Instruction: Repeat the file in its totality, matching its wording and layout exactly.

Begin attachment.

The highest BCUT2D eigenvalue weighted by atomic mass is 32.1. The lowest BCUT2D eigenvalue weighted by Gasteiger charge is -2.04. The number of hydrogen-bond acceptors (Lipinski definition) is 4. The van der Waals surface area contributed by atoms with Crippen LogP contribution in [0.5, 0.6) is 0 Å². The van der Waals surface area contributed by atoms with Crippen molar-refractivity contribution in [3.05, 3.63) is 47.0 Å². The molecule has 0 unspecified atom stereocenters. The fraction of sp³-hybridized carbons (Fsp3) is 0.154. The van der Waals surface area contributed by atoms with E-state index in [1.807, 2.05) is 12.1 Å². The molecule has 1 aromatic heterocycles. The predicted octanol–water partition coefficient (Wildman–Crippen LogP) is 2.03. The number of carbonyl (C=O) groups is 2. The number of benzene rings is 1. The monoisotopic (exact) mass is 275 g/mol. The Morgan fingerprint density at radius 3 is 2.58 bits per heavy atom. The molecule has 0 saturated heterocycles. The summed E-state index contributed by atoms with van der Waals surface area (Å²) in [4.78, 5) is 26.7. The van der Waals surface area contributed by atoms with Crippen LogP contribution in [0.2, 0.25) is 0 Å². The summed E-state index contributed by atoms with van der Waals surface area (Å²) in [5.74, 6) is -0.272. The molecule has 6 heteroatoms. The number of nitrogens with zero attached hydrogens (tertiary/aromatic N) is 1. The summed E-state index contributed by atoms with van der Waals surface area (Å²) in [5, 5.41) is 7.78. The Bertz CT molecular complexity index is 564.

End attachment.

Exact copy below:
The highest BCUT2D eigenvalue weighted by atomic mass is 32.1. The lowest BCUT2D eigenvalue weighted by Gasteiger charge is -2.04. The number of hydrogen-bond acceptors (Lipinski definition) is 4. The van der Waals surface area contributed by atoms with Crippen LogP contribution in [0.5, 0.6) is 0 Å². The van der Waals surface area contributed by atoms with Crippen molar-refractivity contribution in [3.05, 3.63) is 47.0 Å². The molecule has 0 unspecified atom stereocenters. The fraction of sp³-hybridized carbons (Fsp3) is 0.154. The van der Waals surface area contributed by atoms with E-state index in [1.807, 2.05) is 12.1 Å². The molecule has 1 aromatic heterocycles. The predicted octanol–water partition coefficient (Wildman–Crippen LogP) is 2.03. The number of carbonyl (C=O) groups is 2. The number of benzene rings is 1. The monoisotopic (exact) mass is 275 g/mol. The Morgan fingerprint density at radius 3 is 2.58 bits per heavy atom. The molecule has 0 saturated heterocycles. The summed E-state index contributed by atoms with van der Waals surface area (Å²) in [4.78, 5) is 26.7. The van der Waals surface area contributed by atoms with Crippen LogP contribution in [0.2, 0.25) is 0 Å². The summed E-state index contributed by atoms with van der Waals surface area (Å²) in [5.74, 6) is -0.272. The molecule has 6 heteroatoms. The number of nitrogens with zero attached hydrogens (tertiary/aromatic N) is 1. The summed E-state index contributed by atoms with van der Waals surface area (Å²) in [5, 5.41) is 7.78. The Bertz CT molecular complexity index is 564.